A view of Rosiers Street in the Jewish quarter of Paris, before World War II. Paris, France, date uncertain.
National Archives and Records Administration, College Park, Md.
When the Germans invaded France in May 1940, about 175,000 Jews resided or had found refuge in Paris. Many initially left the city, only to return after the armistice was signed in June and Paris became the seat of the German military administration. The majority of Parisian Jews lived in the 4th, 11th, 18th, and 20th districts. By late September 1940, a German census registered 150,000 Jews in Paris, including 64,000 foreigners.
The persecution of Jews in Paris began in October 1940, when the Nazis bombed seven synagogues in the city. German Security Police official Theodor Dannecker, the SS "Jewish expert," ordered the centralization of Jewish organizations, "Aryanization" or transfer to non-Jewish ownership of Jewish businesses, and several other anti-Jewish measures. During 1940-1941, the Germans arrested 10,000 Jews in Paris. About the same number fled the city to the unoccupied zone in the south. In 1942 the Germans began systematic deportations of foreign and stateless Jews from Paris to the Drancy, Beaune-la-Rolande, and Pithiviers transit camps. French police assisted in the roundups for these deportations. From these locations, German authorities deported the Jews to extermination camps.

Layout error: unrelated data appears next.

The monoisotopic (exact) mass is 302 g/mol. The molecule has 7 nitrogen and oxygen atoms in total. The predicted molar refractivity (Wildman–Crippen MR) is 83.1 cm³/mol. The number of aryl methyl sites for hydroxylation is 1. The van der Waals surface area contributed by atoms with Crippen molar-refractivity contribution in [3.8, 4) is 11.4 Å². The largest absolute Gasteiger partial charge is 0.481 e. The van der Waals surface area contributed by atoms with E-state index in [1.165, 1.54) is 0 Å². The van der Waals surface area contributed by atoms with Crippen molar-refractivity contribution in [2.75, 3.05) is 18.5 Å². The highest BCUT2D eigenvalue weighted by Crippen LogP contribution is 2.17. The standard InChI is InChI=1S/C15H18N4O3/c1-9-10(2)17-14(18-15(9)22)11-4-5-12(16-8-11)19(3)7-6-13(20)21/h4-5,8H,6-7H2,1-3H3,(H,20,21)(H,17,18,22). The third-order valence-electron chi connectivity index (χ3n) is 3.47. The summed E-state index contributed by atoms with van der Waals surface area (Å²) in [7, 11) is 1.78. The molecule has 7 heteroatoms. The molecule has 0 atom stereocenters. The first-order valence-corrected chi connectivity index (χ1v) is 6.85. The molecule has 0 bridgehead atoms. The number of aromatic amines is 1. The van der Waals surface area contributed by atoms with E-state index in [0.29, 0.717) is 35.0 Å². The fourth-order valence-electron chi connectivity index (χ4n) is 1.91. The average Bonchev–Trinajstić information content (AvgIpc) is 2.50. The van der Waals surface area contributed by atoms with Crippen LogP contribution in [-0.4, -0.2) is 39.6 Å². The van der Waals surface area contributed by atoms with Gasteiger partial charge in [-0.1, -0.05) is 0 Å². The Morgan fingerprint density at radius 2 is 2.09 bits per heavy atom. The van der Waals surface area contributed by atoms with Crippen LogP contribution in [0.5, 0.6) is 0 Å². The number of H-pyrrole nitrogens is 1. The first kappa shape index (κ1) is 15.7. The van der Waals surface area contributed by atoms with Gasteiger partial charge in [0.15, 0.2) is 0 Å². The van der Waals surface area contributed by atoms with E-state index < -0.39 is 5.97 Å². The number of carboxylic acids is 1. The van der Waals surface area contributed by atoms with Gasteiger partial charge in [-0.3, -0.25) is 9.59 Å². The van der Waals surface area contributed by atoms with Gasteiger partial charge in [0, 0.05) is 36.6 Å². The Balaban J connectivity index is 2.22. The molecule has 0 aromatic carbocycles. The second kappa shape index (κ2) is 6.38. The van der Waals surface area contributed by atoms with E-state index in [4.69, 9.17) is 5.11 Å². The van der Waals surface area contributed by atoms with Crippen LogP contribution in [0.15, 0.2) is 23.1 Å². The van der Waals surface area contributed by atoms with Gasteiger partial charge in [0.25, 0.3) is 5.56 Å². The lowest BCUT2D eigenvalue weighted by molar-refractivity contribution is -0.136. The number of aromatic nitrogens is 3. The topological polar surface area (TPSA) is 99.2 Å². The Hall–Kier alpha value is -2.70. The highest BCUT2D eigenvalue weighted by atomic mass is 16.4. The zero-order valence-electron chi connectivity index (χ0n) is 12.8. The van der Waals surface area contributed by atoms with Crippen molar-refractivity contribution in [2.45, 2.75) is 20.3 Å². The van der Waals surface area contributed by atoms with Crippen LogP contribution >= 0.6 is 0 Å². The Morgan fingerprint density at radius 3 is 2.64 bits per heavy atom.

In June 1942, Jews in Paris were ordered to wear yellow Star of David badges for easy identification. In mid-July, the French police concentrated 13,000 Jews in the Velodrome d'Hiver sports arena in south-central Paris. After being held there for days without food or water, these Jews were deported via Drancy to Auschwitz-Birkenau. While thousands of Jews went into hiding, nearly 30,000 Jews were deported from Paris during 1942. By mid-1943, 60,000 Jews remained in the city. The Germans began to deport Jewish residents of orphanages, nursing home, and hospitals. Early in 1944, the Germans also began to deport Jewish citizens of France as well.
Thousands of Jews hid in Paris or fled Paris to hiding places in the French provinces. Thousands more fled to neutral Spain, Portugal, or Switzerland. At least 3,000 Turkish, Hungarian, and Italian Jews were repatriated. Many Jews joined the French resistance. Parisian Jews were aided by a variety of Jewish clandestine and semi-clandestine organizations, including the Communist "Solidarite," the Bundist "Amelot," the OSE (Oeuvre de Secours des Enfants; Children's Aid Society), and various underground Zionist groups.
Allied forces liberated Paris on August 25, 1944. At least 50,000 Parisian Jews, most of them foreign-born, had been deported and murdered.